From “how to detect female-friendliness in a company” to “do the hardest thing” — 12 female software engineers shared their advice on learning to code and becoming a software engineer on the Hackbright Academy blog in 2014! Here’s the “Best of 2014” roundup 🙂
The world is changing. Thanks to innovative businesses and brave pioneers, women are really starting to make their mark in technical industries. That said, when it comes to building careers for themselves, some female software engineers and female software developers still feel like imposters — despite advanced tech skills and extensive experience. Other women in software engineering sometimes have a tough time connecting with colleagues or finding progressive employers who are willing to bring them on. Finally, some women wonder how best to continue to improve their development skills after their formal education is complete.
Well, we can help! Tapping into the years of experience and vast resources of industry know-how available on the Hackbright Academy Blog, we’ve compiled some of the best advice, tips, and strategies for women making their way in the tech industry. So, sit back and take a look at our top 12 golden pieces of forward thinking, action-oriented advice from female software engineers:
#1 – How To Detect Female-Friendliness In A Company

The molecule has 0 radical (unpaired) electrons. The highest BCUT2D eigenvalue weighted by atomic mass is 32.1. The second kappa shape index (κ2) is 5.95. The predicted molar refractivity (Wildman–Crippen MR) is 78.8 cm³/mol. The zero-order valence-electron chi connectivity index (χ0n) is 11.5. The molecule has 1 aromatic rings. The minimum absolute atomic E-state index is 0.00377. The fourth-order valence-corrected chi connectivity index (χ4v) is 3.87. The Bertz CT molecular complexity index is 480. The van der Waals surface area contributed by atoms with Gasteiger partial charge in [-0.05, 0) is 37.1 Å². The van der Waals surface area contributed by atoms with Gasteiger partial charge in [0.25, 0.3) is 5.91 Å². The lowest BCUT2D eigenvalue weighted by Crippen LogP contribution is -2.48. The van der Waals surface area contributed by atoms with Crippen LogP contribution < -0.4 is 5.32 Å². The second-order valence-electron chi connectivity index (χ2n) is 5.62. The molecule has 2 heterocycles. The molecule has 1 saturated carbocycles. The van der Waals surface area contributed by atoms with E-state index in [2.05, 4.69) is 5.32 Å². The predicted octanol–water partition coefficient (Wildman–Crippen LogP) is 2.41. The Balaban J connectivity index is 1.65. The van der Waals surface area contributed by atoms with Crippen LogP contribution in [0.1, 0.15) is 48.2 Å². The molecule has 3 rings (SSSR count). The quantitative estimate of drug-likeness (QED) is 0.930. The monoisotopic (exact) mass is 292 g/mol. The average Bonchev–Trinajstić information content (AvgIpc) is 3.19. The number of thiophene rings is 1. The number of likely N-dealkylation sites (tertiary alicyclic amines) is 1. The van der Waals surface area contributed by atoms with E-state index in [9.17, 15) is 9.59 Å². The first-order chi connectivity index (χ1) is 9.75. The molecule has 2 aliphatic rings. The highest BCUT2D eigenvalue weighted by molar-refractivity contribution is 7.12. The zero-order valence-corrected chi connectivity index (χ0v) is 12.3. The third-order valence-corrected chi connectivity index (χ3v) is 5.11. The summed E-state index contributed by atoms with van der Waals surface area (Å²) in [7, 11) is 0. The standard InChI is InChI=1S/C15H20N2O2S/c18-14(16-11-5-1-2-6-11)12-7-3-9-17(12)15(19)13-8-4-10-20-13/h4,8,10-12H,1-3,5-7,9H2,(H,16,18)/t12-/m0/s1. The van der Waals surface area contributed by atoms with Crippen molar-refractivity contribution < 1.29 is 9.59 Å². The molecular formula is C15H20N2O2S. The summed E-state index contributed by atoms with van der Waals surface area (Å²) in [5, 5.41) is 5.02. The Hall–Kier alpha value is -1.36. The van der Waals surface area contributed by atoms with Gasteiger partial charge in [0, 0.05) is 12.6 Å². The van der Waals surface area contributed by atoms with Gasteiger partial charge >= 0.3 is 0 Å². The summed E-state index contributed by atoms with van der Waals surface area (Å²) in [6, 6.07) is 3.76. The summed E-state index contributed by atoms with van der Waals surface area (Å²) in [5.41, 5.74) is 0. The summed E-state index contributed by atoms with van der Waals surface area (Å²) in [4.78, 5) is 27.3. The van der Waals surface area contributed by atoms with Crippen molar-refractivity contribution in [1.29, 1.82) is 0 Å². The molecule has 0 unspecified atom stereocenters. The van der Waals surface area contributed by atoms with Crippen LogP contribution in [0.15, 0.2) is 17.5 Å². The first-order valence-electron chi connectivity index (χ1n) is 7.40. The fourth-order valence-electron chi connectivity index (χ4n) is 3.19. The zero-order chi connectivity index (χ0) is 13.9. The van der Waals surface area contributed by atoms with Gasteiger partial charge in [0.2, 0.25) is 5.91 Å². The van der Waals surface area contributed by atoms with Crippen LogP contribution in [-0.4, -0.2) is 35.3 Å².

Not every business sees inclusion as the benefit that it is. That’s why it’s important to get a feel for how progressive a company is before committing. Thumbtack software engineer and Hackbright alumna Katie Thomas suggests 5 questions to ask an interviewer to detect how female-friendly a company or engineering team is.
Ask “How do people ask questions” or “Are any engineers involved in programs aimed at supporting women in the industry? (e.g. PyLadies, Women Who Code, Hackbright, etc.)” to help you figure out if the workplace is right for you.
#2 – How To Not Suffer From Imposter Syndrome
Despite recent advances to the cause, female software engineers are still the minority in a largely male-dominated profession. As such, some women who work in tech feel like imposters or frauds, despite their valuable skills. Hackbright alumna and software engineer Gulnara Mirzakarimova shares 5 lessons on beating imposter syndrome.
Our favorite is #5 – “Accept the fact that there are thing that you do not know, there are thing that you will never know and there are things that You Can Decide To Learn.”
#3 – Focus
Burnout can hit anyone. And when it does, you may need to take a step back and look at your situation with a different attitude. Flixster engineer and Hackbright alumna Aimee Morgan blogged about focus, how to appreciate all that you’ve accomplished, and learn to appreciate the variety that comes from a non-tech background.